2. wow thx for that Ron. My full meds are 2 x 30mg codeine 4 days a day, Ventolin for day and night inhaler is one capsule 18mg Spiriva. (Leaflet says) The capsule contain sthe inactive ingrediants lactose monhydrate , gelatin and black printing ink! Also at least once every 6 weeks in summer and almost every month in winter 100mg doxcycline (antibiotic).

    As I said earlier 6 minute walk on Tuesday at hospital and then see consultant mid August. Your post has been a lot more help than any doctors so far.
    funnily enough in winter I’ve taken to chewing raw ginger.

    • Add two Paracetamol to each codeine dose (making it effectively Co-codamol), and it’ll be more effective.

      The problem I have with dry-powder inhalers is I cough the stuff right out again. And even if you don’t a lot of the dose is lost in the throat and mouth. Better is the Atrovent inhaler – a virtually identical drug in a conventional inhaler. No reason to take it at night, but if it’s convenient no reason not to either.

      Doxycycline is a potent antibiotic, but it’s overkill to use it routinely for respiratory infections – it should be a drug of last resort. And it’s not actually indicated for respiratory infections anyway (source – British National Formulary, No. 61 (latest edition) ). The big problem taking as potent a drug as doxycycline routinely is that if it doesn’t work you’re at a loss for an alternative, whereas taking a broad-spectrum drug like Amoxycillin, if that doesn’t work there are a number of alternatives, including doxy.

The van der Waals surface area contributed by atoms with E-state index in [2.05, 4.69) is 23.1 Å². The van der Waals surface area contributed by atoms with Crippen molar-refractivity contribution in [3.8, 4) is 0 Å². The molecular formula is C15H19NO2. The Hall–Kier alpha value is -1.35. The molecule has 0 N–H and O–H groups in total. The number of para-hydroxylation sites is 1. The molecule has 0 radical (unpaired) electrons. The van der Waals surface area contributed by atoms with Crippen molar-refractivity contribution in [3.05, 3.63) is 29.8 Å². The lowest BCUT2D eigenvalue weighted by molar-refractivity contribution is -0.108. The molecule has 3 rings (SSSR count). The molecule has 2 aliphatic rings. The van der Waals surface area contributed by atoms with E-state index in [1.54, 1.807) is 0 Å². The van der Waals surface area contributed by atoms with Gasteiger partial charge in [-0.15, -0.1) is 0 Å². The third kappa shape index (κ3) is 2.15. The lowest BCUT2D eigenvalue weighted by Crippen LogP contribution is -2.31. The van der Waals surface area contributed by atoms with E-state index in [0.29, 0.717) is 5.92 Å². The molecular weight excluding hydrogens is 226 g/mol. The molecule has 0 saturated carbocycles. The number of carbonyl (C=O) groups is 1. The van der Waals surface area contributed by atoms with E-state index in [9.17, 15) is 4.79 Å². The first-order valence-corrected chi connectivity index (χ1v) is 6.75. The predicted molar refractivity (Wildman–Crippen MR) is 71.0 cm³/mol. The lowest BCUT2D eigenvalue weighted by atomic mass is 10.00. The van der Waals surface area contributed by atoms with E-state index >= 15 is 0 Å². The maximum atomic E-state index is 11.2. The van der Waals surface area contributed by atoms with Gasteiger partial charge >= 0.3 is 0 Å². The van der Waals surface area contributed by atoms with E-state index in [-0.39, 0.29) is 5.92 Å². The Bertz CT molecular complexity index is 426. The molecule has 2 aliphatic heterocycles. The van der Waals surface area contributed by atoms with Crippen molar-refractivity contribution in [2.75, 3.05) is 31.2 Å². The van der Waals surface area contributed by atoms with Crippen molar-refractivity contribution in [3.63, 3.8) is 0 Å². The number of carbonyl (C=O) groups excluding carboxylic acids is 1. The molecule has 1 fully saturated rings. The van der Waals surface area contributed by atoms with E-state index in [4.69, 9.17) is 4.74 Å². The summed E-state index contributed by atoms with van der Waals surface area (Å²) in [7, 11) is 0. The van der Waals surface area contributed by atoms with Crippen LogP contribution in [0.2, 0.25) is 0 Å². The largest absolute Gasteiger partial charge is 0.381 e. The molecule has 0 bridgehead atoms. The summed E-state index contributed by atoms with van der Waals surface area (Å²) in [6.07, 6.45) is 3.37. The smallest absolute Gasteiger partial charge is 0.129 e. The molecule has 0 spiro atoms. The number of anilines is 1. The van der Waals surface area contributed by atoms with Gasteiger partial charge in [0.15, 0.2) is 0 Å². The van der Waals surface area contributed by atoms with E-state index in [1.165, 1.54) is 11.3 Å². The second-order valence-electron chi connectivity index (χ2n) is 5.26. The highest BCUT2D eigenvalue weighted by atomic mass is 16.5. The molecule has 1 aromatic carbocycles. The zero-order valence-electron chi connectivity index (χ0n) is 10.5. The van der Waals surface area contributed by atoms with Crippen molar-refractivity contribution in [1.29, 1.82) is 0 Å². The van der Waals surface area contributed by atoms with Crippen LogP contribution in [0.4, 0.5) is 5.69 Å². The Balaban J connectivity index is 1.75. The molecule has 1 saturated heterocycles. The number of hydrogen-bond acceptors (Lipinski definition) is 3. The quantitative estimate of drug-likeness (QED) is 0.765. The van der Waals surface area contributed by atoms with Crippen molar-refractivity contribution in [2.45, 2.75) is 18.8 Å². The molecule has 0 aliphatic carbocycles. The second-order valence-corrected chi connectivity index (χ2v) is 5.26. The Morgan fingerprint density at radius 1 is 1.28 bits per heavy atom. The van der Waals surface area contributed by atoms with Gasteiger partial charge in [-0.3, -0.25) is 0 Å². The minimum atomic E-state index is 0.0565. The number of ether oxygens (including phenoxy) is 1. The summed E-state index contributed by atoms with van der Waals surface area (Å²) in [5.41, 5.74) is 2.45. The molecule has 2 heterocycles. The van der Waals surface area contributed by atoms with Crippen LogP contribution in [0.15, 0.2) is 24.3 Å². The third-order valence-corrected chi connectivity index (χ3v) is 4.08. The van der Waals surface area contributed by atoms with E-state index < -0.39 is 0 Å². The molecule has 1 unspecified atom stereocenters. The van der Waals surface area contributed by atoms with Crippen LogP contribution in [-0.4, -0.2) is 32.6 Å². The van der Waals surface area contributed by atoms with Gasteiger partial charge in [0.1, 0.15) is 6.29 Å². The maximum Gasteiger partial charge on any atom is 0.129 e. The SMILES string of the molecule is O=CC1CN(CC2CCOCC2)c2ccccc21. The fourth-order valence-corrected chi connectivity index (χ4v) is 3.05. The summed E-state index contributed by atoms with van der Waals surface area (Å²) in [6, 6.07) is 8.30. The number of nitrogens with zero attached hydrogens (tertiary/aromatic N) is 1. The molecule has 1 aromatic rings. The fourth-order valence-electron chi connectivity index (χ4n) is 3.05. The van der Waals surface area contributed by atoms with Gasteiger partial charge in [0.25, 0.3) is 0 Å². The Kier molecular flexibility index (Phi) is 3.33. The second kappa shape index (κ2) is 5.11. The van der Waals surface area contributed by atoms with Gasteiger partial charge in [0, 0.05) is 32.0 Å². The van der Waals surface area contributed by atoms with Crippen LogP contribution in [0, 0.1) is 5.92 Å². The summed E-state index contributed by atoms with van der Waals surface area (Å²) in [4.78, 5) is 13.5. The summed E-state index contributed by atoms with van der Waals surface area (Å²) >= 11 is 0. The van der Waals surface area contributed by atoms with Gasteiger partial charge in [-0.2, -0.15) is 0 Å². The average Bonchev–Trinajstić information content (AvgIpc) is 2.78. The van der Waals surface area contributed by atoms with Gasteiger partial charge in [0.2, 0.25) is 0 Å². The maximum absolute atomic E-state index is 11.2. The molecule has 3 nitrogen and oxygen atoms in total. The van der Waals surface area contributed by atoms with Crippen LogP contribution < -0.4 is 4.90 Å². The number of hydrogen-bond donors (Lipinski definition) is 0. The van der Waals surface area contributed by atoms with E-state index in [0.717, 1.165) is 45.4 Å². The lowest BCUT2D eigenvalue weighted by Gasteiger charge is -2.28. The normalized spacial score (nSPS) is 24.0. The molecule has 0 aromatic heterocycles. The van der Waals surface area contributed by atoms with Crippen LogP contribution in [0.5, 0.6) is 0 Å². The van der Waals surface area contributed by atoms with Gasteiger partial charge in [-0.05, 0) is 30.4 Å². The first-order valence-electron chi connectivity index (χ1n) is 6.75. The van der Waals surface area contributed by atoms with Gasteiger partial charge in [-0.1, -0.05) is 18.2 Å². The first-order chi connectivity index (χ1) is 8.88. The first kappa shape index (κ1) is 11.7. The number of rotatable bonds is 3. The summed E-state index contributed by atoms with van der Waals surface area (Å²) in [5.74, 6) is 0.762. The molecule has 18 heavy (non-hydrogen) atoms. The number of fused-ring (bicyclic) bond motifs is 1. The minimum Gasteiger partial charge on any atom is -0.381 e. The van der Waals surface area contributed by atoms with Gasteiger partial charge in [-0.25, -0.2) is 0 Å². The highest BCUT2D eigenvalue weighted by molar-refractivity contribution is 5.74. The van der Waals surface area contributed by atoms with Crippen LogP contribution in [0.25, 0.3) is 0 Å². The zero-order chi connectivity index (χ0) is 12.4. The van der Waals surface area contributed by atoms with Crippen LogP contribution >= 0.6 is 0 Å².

I rely on Amoxycillin, I take 500mg daily as prophylaxis,** increasing the dose if/when needed. I buy my own and have needed a doctor only 4 times in 7 years whereas, before, I was there at least once a month. And having my own supply I can treat an infection as soon as it appears – which is several days before a doctor could see it – which means I can usually knock it down in less than a week. Get used to the taste of your sputum. Yes, I know it’s gross but it’s a great diagnostic aid, as is the colour. It should be white and taste fairly bland, if it gets sweet-salty or just plain offensive, and yellow or green, it’s infected (but by the time you start to wheeze and crackle so your GP can detect it, the infection is well-established and harder to get rid of).

      **But then I have stage 4 COPD, and since my pneumonia and empyema in January, I’ve been increasingly prone to infections – you could probably get buy with 250mg.

      If you’re prone to bouts of coughing, the only cough medicine that actually works is codeine linctus. Alternatively, I find sucking a strongly-flavoured sweet, like Hacks (hard to find, try the chemist), very effective, but taking that much codeine should also suppress the cough reflex quite well, though there’s always “break-through” coughing to deal with. Inhalers won’t fix coughing, btw.

      “Your post has been a lot more help than any doctors so far.” You know, the number of people who have said that is positively scary – it reflects badly on the standard of medical care. Everything I’ve written about COPD is equally applicable to bronchiectasis, which I’ve had since I was 2, along with asthma.

      It was my work on COPD that got me invited to join Wellsphere (see sidebar), normally you have to apply.

Comments are closed.